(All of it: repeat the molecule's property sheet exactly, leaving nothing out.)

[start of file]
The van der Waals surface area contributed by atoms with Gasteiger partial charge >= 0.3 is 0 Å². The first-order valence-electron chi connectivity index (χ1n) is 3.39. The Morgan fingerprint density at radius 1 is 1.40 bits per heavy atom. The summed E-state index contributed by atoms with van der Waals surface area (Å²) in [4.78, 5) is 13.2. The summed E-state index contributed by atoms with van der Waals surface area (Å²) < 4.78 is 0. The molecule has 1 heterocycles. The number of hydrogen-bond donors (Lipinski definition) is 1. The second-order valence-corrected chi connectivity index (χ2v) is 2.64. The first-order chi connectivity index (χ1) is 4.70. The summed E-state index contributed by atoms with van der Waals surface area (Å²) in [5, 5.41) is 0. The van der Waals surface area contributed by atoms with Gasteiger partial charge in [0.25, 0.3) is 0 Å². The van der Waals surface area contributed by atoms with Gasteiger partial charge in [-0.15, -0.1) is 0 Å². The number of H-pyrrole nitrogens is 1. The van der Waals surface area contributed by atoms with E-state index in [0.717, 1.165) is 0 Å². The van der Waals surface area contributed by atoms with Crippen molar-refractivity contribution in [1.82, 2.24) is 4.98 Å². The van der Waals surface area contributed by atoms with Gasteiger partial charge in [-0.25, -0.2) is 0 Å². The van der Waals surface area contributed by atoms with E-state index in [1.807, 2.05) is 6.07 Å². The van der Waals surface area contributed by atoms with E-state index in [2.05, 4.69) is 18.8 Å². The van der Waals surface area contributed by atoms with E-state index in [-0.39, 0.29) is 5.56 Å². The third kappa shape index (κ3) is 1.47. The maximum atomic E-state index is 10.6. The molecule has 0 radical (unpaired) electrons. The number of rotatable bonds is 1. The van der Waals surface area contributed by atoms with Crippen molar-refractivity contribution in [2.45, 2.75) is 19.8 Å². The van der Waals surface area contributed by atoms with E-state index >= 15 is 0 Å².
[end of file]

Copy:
The van der Waals surface area contributed by atoms with Gasteiger partial charge >= 0.3 is 0 Å². The first-order valence-electron chi connectivity index (χ1n) is 3.39. The Morgan fingerprint density at radius 1 is 1.40 bits per heavy atom. The summed E-state index contributed by atoms with van der Waals surface area (Å²) in [4.78, 5) is 13.2. The summed E-state index contributed by atoms with van der Waals surface area (Å²) < 4.78 is 0. The molecule has 1 heterocycles. The number of hydrogen-bond donors (Lipinski definition) is 1. The second-order valence-corrected chi connectivity index (χ2v) is 2.64. The first-order chi connectivity index (χ1) is 4.70. The summed E-state index contributed by atoms with van der Waals surface area (Å²) in [5, 5.41) is 0. The van der Waals surface area contributed by atoms with Gasteiger partial charge in [0.25, 0.3) is 0 Å². The van der Waals surface area contributed by atoms with Gasteiger partial charge in [-0.15, -0.1) is 0 Å². The number of H-pyrrole nitrogens is 1. The van der Waals surface area contributed by atoms with E-state index in [0.717, 1.165) is 0 Å². The van der Waals surface area contributed by atoms with Crippen molar-refractivity contribution in [1.82, 2.24) is 4.98 Å². The van der Waals surface area contributed by atoms with Gasteiger partial charge in [-0.25, -0.2) is 0 Å². The van der Waals surface area contributed by atoms with E-state index in [1.807, 2.05) is 6.07 Å². The van der Waals surface area contributed by atoms with E-state index in [2.05, 4.69) is 18.8 Å². The van der Waals surface area contributed by atoms with E-state index in [-0.39, 0.29) is 5.56 Å². The third kappa shape index (κ3) is 1.47. The maximum atomic E-state index is 10.6. The molecule has 0 radical (unpaired) electrons. The number of rotatable bonds is 1. The van der Waals surface area contributed by atoms with Crippen molar-refractivity contribution in [2.45, 2.75) is 19.8 Å². The van der Waals surface area contributed by atoms with E-state index >= 15 is 0 Å².